Homeopathic medicine: some people swear by it while others swear it's a racket. Up to this point, homeopathy has enjoyed a fairly hands-off approach from federal regulators, but that may soon change. At present the Food and Drug Administration (FDA) does not require homeopathic remedies to go through the same drug-approval process as standard medical treatments, but the agency is revisiting that stance. The agency will hold two days of public hearings this week to decide whether or not to regulate homeopathic remedies in the same way the agency regulates traditional drugs.
Homeopathy is defined as alternative treatments that use natural herbs, plants and minerals to cure ailments. It's based on the theory that "like cures like," which means if you take a dose of a substance that causes symptoms similar to those of your illness, the plant or mineral can — in theory — cure your illness, especially when that substance becomes diluted to the point that it's no longer in the solution.
The practice has been around for centuries and it's been controversial for almost as long, mainly because it's not based on any science.
According to the National Institutes of Health (NIH), "there is little evidence to support homeopathy as an effective treatment for any specific condition." NIH also notes that “several key concepts of homeopathy are inconsistent with fundamental concepts of chemistry and physics.”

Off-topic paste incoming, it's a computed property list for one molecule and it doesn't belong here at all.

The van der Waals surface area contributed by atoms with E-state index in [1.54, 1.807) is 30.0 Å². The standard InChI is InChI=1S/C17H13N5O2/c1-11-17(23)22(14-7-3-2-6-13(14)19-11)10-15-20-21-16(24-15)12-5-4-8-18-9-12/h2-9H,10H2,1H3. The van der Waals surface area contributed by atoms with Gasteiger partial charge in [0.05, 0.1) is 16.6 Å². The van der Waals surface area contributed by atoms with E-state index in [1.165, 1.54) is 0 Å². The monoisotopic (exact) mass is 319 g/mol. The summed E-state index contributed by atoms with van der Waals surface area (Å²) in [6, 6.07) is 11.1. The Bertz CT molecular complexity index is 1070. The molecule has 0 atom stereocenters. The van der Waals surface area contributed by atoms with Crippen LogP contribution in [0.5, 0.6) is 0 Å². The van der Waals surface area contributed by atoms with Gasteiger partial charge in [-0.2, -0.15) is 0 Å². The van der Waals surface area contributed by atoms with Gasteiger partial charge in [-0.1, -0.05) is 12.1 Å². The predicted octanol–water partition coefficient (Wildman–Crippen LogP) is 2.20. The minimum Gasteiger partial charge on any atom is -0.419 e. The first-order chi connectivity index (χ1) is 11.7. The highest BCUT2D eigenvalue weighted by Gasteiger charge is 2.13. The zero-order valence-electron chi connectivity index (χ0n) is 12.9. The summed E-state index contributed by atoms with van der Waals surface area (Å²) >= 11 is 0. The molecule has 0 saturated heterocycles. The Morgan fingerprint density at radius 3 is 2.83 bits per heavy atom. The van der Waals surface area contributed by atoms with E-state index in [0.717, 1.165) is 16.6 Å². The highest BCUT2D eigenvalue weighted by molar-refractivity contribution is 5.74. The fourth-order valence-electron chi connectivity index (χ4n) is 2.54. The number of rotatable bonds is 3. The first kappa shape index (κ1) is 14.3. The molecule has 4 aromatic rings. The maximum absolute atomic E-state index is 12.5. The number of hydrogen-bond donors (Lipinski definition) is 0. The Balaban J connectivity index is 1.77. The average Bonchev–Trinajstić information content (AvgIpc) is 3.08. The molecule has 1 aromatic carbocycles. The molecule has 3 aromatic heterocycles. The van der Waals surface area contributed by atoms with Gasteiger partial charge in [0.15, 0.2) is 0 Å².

"Homeopathy is an excellent example of the purest form of pseudoscience," Steven Novella, a neurologist at Yale, told NPR.
But many people use these remedies every day and swear that they have helped cure their illnesses in ways that standard medicine could not. So if it's helping some people, what's the big deal?
The big deal is that homeopathy has become a big business. A 2007 survey estimated that 3.9 million adults and 910,000 children used homeopathic remedies, spending more than $2.9 billion on their treatments.
Another issue is that these treatments can have side effects and can interfere with over-the-counter and prescription medications. They could cause a placebo effect, meaning they work for a short period of time but not for the long term, causing a person's condition to worsen before they seek medical help. Someone who is using homeopathy to control diabetes, for example, is not addressing the underlying condition, putting the person at great risk — and that type of scenario is the impetus for the hearings.
The FDA will decide after those hearings whether or not to take a tougher stance on homeopathic remedies and require treatments be proven safe and effective before consumers can obtain them.
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